The more people and experiences we are exposed to, actually, and virtually (and I repeat, literature is of course a virtual reality), the more we learn to respect others and respect difference. As David Parker notes, novels are ‘sites of the culture’s deepest moral questionings’; Simon Haines writes that they are sites of ‘ethical reflection’.

This is the ethical reflection of deep literacy, not just respect but a generous and intimate understanding of others that makes us hope for their wellbeing. Writing about the novel, Martha Nussbaum says that ‘respect for a soul’ is ‘built into the genre itself’. In other words it makes us more empathic, more collaborative, better teammates. It makes for more flexibility in thinking, more agility in considering how things can be done.

And some of our most beautiful novels can be challenging and need a guide (good teachers!) to introduce us to them. I’m thinking of Tim Winton’s opening lines in Cloudstreet – ‘The beautiful, the beautiful, the river’, and David Malouf’s description of the sea in Remembering Babylon:

It glows in fullness till the tide is high and the light almost, but not quite, unbearable, as the moon plucks at our world and all the waters of the earth ache towards it ….

Extended exposure to creative imageries such as these encourage a similar ache, and the capacity to listen with the mind as well as the ear, to see with the spirit as well as the eyes. Creativity is contagious; it jumps from one thought to another, from one imagination to another, from one mode of expression to another.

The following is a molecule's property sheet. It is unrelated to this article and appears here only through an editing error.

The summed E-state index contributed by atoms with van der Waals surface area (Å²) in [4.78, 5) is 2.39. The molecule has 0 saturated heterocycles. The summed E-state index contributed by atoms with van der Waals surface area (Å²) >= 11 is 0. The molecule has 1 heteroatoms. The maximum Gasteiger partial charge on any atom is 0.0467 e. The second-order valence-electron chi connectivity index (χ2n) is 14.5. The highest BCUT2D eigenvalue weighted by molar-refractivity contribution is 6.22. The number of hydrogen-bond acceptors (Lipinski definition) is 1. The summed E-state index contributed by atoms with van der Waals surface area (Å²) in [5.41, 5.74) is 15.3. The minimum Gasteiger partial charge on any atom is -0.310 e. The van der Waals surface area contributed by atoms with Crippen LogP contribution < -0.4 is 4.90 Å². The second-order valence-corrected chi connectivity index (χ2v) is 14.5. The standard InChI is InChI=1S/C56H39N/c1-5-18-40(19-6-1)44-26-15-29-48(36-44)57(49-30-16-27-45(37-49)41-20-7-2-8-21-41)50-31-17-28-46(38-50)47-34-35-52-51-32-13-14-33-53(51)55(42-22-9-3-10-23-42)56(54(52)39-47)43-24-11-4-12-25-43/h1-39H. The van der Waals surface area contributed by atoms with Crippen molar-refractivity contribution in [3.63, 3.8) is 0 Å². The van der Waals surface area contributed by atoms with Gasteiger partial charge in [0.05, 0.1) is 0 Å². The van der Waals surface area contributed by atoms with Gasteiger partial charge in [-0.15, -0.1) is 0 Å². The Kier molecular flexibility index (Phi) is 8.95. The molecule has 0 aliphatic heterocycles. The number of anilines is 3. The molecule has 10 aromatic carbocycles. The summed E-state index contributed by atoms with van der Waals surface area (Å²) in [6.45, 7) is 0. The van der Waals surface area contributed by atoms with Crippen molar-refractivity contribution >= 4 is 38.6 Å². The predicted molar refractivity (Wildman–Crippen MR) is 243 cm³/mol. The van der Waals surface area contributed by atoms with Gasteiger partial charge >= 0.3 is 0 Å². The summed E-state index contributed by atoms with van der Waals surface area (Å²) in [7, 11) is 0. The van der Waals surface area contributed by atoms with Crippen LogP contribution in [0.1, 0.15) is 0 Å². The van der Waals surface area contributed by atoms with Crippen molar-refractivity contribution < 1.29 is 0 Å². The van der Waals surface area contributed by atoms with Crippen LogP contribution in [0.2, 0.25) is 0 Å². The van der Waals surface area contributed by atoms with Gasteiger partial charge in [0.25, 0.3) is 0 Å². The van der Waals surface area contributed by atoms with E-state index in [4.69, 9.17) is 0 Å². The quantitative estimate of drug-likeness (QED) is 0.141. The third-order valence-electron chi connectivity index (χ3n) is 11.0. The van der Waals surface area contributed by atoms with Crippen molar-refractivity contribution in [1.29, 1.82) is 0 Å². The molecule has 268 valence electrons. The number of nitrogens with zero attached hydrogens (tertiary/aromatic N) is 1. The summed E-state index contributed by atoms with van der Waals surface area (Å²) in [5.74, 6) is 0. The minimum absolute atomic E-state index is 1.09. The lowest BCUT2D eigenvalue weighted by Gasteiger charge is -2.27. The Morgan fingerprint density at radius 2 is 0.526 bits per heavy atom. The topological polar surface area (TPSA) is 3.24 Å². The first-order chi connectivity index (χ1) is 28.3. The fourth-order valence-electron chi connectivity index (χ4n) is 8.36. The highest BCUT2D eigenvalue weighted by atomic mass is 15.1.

Poetry is the literary genre that first attracts children into language. Think of ‘Round and round the garden/Dancing teddy bear’ and ‘Twinkle twinkle little star’: rhythm and rhyme, sound and imagery. Poetry is important both for philosophical and pragmatic reasons, both for self enhancement (life enhancement) and for the skills it grows.

Poetry breeds and cultivates and demonstrates succinctness of expression, depths of thinking that generate a creative climate of shared human-ness – humanity. It uses words like Russian dolls; open up one word and another one tumbles out, wrapped in thoughts and feelings and scattering other images along the way. Advertisers and jingle writers know and love this, and we need our children to understand how it happens.

Poetry is like a theorem; a few words can express a deep thought. I’ve used this example before, but it’s just so apt:


This world of dew

is but a world of dew,

and yet …oh, and yet.    

Koyabayashi Issa (1763-1828)

The words are so simple, we know what each one means. But what is this famous haiku actually saying? It feels repetitive, unfinished. It’s like saying an apple is an apple, and the ‘and yet’ repeated at the end means – what?

These words stand on the surface of a complex thought, above not just one idea but many (philosophical, creative, intellectual, universal, particular) that may provoke, delight, and/or unsettle. We know what ‘dew’ is ( the dictionary says it is ‘moisture condensed from the atmosphere especially at night’) but this simple definition unravels into other ideas pertaining to moisture; water, morning, dawn. These in turn tumble into thoughts about dawn as being a new day, as being either a fresh start or a despairing start (or both), and moisture and water as both that which assuages thirst and as the moisture of tears and sweat, sorrow and exhaustion, or sometimes of great happiness and pleasure.